Toilets: To wipe the rims, I just use a simple mixture of peppermint and a generous amount of tea tree oil with distilled water.  My homemade disposable baby wipes actually do this job really well too in between cleanings.  For the basin, scrub with Dr. Bronner’s soap mixed in a small squirt bottle with distilled water and lots of tea tree oil.  Again, the added benefit here is if the cat ends up drinking from it later, she is safe.  Or at least only threatened by Chief’s disgust, hee hee.  I also like to put a few drops of a favorite essential oil inside the toilet paper tube to freshen the bathroom without chemicals.  The toilet could be sprayed with hydrogen peroxide and then wiped for further disinfecting.

    Litter box: Remove the litter and spray with the same solution used for toilets above (a mixture of peppermint and tea tree oil with distilled water).

    That pretty much covers all the surfaces in your house!  To summarize, I have created a shopping list below:

    • Distilled white vinegar
    • Castile soap
    • Hydrogen peroxide
    • Baking soda
    • Essential oils.  Refer to the aromatherapy post for a more detailed list but great, inexpensive ones to start with for cleaning are as follows: peppermint, tea tree, clove, lemon and eucalyptus
    • Household spray bottles
    • Oil (olive or almond)

     

     

  • Aromatherapy: An Introduction

    Aromatherapy is a way to incorporate essential oils to promote physical or psychological healing using our sense of smell.  Essential oils are the concentrated liquid portion of aromatic plants.  Aromatherapy can be used to inspire or maintain moods, aid in pain relief, correct conditions or influence performance and productivity.  In this post, I’ll give some ideas about some simple and versatile oils to buy if you’re just starting your collection and easy ways to use them.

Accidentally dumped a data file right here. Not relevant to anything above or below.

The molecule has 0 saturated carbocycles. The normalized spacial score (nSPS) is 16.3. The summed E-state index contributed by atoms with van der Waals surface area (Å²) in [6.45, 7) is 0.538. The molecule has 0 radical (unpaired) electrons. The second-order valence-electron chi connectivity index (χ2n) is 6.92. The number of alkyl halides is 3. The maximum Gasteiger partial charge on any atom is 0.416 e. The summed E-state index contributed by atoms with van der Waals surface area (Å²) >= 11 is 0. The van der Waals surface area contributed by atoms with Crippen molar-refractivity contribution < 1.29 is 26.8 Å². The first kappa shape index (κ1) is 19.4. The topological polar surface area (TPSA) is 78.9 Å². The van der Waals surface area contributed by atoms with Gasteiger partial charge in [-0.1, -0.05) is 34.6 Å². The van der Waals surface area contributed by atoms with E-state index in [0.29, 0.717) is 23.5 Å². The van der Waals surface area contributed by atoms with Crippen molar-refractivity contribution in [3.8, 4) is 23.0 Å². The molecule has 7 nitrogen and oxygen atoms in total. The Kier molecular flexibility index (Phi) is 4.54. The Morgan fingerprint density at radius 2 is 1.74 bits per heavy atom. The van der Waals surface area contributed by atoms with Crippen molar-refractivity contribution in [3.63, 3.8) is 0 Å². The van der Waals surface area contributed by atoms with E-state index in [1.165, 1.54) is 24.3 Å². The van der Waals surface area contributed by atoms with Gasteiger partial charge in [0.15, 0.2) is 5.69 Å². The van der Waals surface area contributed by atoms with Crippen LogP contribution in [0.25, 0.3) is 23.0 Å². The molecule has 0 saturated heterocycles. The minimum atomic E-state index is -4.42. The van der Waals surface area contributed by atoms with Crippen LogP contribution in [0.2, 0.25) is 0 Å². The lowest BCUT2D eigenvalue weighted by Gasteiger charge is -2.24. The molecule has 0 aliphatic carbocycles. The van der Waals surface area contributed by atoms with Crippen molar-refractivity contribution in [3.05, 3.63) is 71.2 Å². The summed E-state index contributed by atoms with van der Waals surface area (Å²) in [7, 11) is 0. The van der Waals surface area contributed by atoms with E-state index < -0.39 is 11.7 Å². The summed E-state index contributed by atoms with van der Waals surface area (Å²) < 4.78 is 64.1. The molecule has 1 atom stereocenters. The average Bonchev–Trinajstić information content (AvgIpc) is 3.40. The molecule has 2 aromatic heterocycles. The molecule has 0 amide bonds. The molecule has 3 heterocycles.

I think the sense of smell is one of the most underutilized senses.  Other animals rely upon it so heavily but humans tend to think of it more like an accessory.  Aromatherapy is a simple way for us to boost this sense.

    How Aromatherapy Works

    The sense of smell is special because it is so often associated with the formation of memories and can instantly transport us back to how we felt at a certain time and place.  The reason this happens is the same reason that aromatherapy works.  Our olfactory nerves are located very close to both the amygdala and the hippocampus in our brains.  The amygdala processes emotion and the hippocampus is the area of our brain responsible for associative learning.  Each time we smell something new (which happens the highest concentration of times in our childhood) we begin to associate that certain smell with a particular person, place, or memory.

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    There are many ways to incorporate aromatherapy in to your life.   Essential oils can simply be inhaled or massaged (diluted) in to the skin for their healing properties.   Other ideas are below.

    Ways to Incorporate Aromatherapy

    Aromatherapy diffuser: These come in a variety of forms but my favorite one is this one that dissipates the oil with a fine mist of water.  You can also find ones that you light a tea candle underneath.  These are nice but you have to watch them closely so they don’t boil over.  You can also diffuse the scent in to the room by using a lamp ring (works especially well if you’re studying or working at a desk) or by sprinkling some essential oil on logs before you light a fire.

    Household cleaning: Essential oils can be incorporated in to natural cleaning products to make your home smell good as you freshen and cleanse it.  I’m working on a post about natural cleaners, but essential oils can be mixed with water as a counter spray or dropped in to a bucket with the mopping water.

    Personal Care:

    Aromatherapy can be incorporated in to any personal beauty or maintenance product you use as you’ll notice in almost all my kitchen beautician recipes.

    • Skin moisturizer: Try mixing a few drops of essential oil with organic fragrance-free body lotion like I talked about in the travel post.